The ECJ gave its preliminary ruling on 1st October 2008 on the matter [10]. The Court formed the question referred to it as follows:

'whether the concept of extraction within the meaning of Article 7(2) (a) of Directive 96/9 covers the operation of transferring the elements of one database to another database following visual consultation of the first database and a selection on the basis of a personal assessment of the person carrying out the operation or whether it requires that a series of elements be subject to a process of physical copying.'

The Court reiterated in its reasoning the 44th recital in the preamble to the Directive stating that the transfer of all or a substantial part of the contents of a protected database to another medium, which would be necessary for the purposes of a simple on-screen display of those contents, is of itself an act of extraction that the holder of the Sui Generis right may make subject to his authorisation.

Another central source referred to both in the judgment of the ECJ and the opinion of its Advocate-General is recital 38:

'Whereas the increasing use of digital recording technology exposes the database maker to the risk that the contents of his database may be copied and rearranged electronically, without his authorization, to produce a database of identical content which, however, does not infringe any copyright in the arrangement of his database.'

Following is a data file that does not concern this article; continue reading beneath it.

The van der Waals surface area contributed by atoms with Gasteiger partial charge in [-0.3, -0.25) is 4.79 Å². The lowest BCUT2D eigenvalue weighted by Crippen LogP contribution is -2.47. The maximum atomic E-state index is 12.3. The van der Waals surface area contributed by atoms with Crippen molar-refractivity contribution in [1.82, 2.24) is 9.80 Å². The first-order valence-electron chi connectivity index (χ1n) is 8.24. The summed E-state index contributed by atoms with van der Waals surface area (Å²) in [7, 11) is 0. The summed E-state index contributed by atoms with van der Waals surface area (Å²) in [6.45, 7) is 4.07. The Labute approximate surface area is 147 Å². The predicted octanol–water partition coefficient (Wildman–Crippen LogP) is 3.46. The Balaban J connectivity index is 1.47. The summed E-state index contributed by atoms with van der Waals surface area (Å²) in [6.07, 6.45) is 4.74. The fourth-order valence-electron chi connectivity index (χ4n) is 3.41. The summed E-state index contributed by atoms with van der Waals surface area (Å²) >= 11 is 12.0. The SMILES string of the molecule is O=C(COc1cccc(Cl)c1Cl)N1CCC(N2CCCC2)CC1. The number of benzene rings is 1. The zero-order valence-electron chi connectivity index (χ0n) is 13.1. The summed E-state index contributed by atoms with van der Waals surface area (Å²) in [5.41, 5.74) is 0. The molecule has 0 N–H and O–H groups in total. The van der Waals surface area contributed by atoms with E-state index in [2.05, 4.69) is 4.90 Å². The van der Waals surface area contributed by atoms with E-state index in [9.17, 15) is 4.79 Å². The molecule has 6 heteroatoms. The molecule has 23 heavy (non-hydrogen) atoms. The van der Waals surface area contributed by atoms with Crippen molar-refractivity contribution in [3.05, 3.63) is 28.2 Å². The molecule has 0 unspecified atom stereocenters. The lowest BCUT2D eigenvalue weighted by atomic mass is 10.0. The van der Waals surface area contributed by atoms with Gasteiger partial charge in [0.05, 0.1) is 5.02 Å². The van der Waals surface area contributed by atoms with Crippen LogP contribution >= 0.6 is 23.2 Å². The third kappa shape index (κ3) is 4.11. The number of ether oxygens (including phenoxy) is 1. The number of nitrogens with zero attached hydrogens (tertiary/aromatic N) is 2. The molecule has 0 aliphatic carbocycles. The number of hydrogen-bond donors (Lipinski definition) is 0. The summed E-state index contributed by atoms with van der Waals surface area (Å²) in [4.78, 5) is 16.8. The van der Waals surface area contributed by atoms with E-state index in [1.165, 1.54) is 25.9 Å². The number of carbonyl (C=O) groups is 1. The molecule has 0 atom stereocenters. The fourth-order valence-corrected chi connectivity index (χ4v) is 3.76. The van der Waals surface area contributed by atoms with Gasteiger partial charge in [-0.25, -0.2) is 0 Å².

According to the Court, and the same transpires also in the opinion of the Advocate-General [11], recital 38 seeks to illustrate the particular risk for the database makers of the increasing use of digital recording technology. It cannot be interpreted as reducing the scope of the acts subject to the protection of the Sui Generis right merely to acts of copying by technical means, since otherwise, first, there would be a failure to have regard to various matters mentioned elsewhere in the judgment militating in favour of a broad interpretation [12] and the maker of a database would be deprived of protection against acts of extraction which, although not relying on a particular technical process, would be no less liable to harm the interests of the database maker.

The ECJ continued that it is upon the referring court to ascertain [13], whether there has been an infringement by Directmedia of the Sui Generis right of the University, whether the action taken by the Directmedia amounts to an extraction in respect of a substantial part or to extractions of insubstantial parts amounting combined to a substantial part. Accordingly, the Court concluded that the answer to the question referred must be that the transfer of material from a protected database to another database following an on-screen consultation of the first database and an individual assessment of the material contained in that first database is capable of constituting an 'extraction', within the meaning of Article 7 of Directive 96/9, to the extent that - which is for the referring court to ascertain - that operation amounts to the transfer of a of a substantial part or to transfers of insubstantial parts which result by their repeated or systematic nature in reconstruction of a substantial part of those contents [14].

4. THE FINAL DECISION IN Gedichttitelliste III